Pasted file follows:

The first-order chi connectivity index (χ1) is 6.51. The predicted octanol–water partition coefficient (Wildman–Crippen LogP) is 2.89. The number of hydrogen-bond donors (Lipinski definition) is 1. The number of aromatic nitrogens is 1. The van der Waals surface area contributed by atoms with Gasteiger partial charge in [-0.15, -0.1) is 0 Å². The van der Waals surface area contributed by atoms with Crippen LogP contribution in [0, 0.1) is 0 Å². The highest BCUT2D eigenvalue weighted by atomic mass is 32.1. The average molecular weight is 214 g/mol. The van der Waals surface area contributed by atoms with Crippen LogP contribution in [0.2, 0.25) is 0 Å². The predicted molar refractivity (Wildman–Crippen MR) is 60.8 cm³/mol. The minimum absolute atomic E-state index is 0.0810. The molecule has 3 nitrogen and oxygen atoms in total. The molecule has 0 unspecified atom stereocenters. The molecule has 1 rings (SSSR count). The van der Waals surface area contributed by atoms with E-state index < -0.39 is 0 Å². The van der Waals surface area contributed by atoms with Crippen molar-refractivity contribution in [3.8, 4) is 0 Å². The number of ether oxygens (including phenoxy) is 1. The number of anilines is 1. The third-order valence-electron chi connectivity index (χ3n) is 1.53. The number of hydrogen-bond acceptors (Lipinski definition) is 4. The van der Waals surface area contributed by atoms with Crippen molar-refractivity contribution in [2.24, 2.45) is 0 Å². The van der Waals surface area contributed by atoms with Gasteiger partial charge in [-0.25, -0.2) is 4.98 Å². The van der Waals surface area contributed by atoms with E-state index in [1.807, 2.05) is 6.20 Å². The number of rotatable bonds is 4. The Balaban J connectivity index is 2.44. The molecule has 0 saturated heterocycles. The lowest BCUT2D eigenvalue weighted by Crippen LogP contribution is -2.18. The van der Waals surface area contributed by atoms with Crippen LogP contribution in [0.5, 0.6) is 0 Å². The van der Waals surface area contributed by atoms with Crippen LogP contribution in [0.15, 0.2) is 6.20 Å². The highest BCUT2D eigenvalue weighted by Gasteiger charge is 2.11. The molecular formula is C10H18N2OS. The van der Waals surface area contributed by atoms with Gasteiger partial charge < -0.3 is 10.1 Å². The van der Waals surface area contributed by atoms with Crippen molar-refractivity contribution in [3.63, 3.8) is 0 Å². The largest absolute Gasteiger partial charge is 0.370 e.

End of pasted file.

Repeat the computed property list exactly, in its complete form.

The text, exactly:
The first-order chi connectivity index (χ1) is 6.51. The predicted octanol–water partition coefficient (Wildman–Crippen LogP) is 2.89. The number of hydrogen-bond donors (Lipinski definition) is 1. The number of aromatic nitrogens is 1. The van der Waals surface area contributed by atoms with Gasteiger partial charge in [-0.15, -0.1) is 0 Å². The van der Waals surface area contributed by atoms with Crippen LogP contribution in [0, 0.1) is 0 Å². The highest BCUT2D eigenvalue weighted by atomic mass is 32.1. The average molecular weight is 214 g/mol. The van der Waals surface area contributed by atoms with Crippen LogP contribution in [0.2, 0.25) is 0 Å². The predicted molar refractivity (Wildman–Crippen MR) is 60.8 cm³/mol. The minimum absolute atomic E-state index is 0.0810. The molecule has 3 nitrogen and oxygen atoms in total. The molecule has 0 unspecified atom stereocenters. The molecule has 1 rings (SSSR count). The van der Waals surface area contributed by atoms with E-state index < -0.39 is 0 Å². The van der Waals surface area contributed by atoms with Crippen molar-refractivity contribution in [3.8, 4) is 0 Å². The number of ether oxygens (including phenoxy) is 1. The number of anilines is 1. The third-order valence-electron chi connectivity index (χ3n) is 1.53. The number of hydrogen-bond acceptors (Lipinski definition) is 4. The van der Waals surface area contributed by atoms with Crippen molar-refractivity contribution in [2.24, 2.45) is 0 Å². The van der Waals surface area contributed by atoms with Gasteiger partial charge in [-0.25, -0.2) is 4.98 Å². The van der Waals surface area contributed by atoms with E-state index in [1.807, 2.05) is 6.20 Å². The number of rotatable bonds is 4. The Balaban J connectivity index is 2.44. The molecule has 0 saturated heterocycles. The lowest BCUT2D eigenvalue weighted by Crippen LogP contribution is -2.18. The van der Waals surface area contributed by atoms with Crippen LogP contribution in [0.5, 0.6) is 0 Å². The van der Waals surface area contributed by atoms with Crippen LogP contribution in [0.15, 0.2) is 6.20 Å². The highest BCUT2D eigenvalue weighted by Gasteiger charge is 2.11. The molecular formula is C10H18N2OS. The van der Waals surface area contributed by atoms with Gasteiger partial charge < -0.3 is 10.1 Å². The van der Waals surface area contributed by atoms with Crippen molar-refractivity contribution in [3.63, 3.8) is 0 Å². The largest absolute Gasteiger partial charge is 0.370 e.